One interesting thing I’ve learned during this visit to England is that my pleasure in using Twitter is directly proportional to the number of people who are on it when I am. My unscientific read of my Twitter feed is that more tweets arrive in the morning (U. S. Eastern and Central time) than any other, followed by evening and then late afternoon. But since I’m in England, I’m asleep when those morning evening tweets come in; and then when the afternoon morning ones arrive I’m teaching or studying or leading a tour somewhere.

Now, it’s true that I’m now in the same time-frame as my European tweeps; but there aren’t as many of them, and some of them are late-to-rise and late-to-bed and therefore keep schedules that aren’t that different than East Cost Americans.

One more factor: this whole summer I’ve been on the computer less often than usual and more irregularly.

The result of all this temporal dislocation is that when I’m online, not much is happening in my little corner of the Twitterverse — and, it turns out, browsing through tweets that are ten or twelve hours old isn’t all that interesting. I look with envy at conversations that sprang up while I was away: while I could join in belatedly, that usually feels pointless. (Imagine remembering a funny joke the day after a dinner party with friends and emailing it to them.)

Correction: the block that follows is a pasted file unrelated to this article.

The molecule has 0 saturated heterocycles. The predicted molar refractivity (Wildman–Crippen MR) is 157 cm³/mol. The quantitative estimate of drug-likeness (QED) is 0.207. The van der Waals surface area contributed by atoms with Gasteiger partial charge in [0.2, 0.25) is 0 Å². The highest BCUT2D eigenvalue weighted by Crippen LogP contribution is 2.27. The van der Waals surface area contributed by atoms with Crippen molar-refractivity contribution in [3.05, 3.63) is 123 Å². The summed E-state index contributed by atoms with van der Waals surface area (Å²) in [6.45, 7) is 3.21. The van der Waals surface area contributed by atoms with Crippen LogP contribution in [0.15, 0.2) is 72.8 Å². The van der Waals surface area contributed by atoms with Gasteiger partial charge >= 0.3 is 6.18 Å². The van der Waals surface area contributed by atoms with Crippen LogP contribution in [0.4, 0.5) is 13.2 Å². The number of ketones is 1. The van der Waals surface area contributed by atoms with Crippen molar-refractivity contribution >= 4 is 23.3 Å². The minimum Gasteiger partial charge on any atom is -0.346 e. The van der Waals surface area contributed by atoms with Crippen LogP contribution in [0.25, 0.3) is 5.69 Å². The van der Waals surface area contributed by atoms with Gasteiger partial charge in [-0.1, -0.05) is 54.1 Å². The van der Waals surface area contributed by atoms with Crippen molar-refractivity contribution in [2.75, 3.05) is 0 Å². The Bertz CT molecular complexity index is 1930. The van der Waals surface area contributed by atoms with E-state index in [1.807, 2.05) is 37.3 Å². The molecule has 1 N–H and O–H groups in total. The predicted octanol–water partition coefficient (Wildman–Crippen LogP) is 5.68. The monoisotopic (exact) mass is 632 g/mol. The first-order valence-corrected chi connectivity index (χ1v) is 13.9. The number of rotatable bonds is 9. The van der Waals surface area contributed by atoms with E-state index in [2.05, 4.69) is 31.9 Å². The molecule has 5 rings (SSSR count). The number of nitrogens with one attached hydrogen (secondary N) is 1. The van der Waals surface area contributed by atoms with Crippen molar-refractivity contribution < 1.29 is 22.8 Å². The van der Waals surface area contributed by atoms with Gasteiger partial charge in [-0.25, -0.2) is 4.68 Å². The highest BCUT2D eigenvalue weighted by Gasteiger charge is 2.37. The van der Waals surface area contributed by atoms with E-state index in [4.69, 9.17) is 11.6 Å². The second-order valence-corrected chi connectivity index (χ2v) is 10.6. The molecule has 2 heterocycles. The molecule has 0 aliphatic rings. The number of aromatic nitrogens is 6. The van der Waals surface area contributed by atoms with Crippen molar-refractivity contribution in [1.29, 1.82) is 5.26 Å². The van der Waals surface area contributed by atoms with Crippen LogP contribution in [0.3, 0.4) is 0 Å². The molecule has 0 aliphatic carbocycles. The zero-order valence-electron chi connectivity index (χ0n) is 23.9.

So it turns out that, for me anyway, much of the value of Twitter comes from actually being in the flow of it. This is perhaps why I like separating my Twitter feed from my RSS feeds: a few months ago I experimented with trying to get everything into Twitter and setting RSS aside, but I didn’t like it. Whatever turns up in my RSS feed I can read later, can read whenever; but with Twitter, well, you just had to be there.

Text Patterns

July 18, 2011


  1. Don't you have your time zones reversed here?

    When its 8AM Eastern Time its 1PM for you in England.

  2. I go back and forth over separating RSS and Twitter. Right now I push everything through Twitter, which I like because of what you said, it makes me engage because it feels like everything is going on in one place. But I always have a nagging feeling that I've missed something if I can't catch up (what I don't know). I don't like how RSS piles up when you are away though, whereas Twitter just rolls on by. It's nice to be able to turn it off for a while and not have that guilt of unread items waiting for me when I come back.

  3. If I'm away from Twitter for 5 minutes I miss it, less so after an hour, much less so after a day, and not at all after a week.

    Which is why I call people I know from the internet iFriends…

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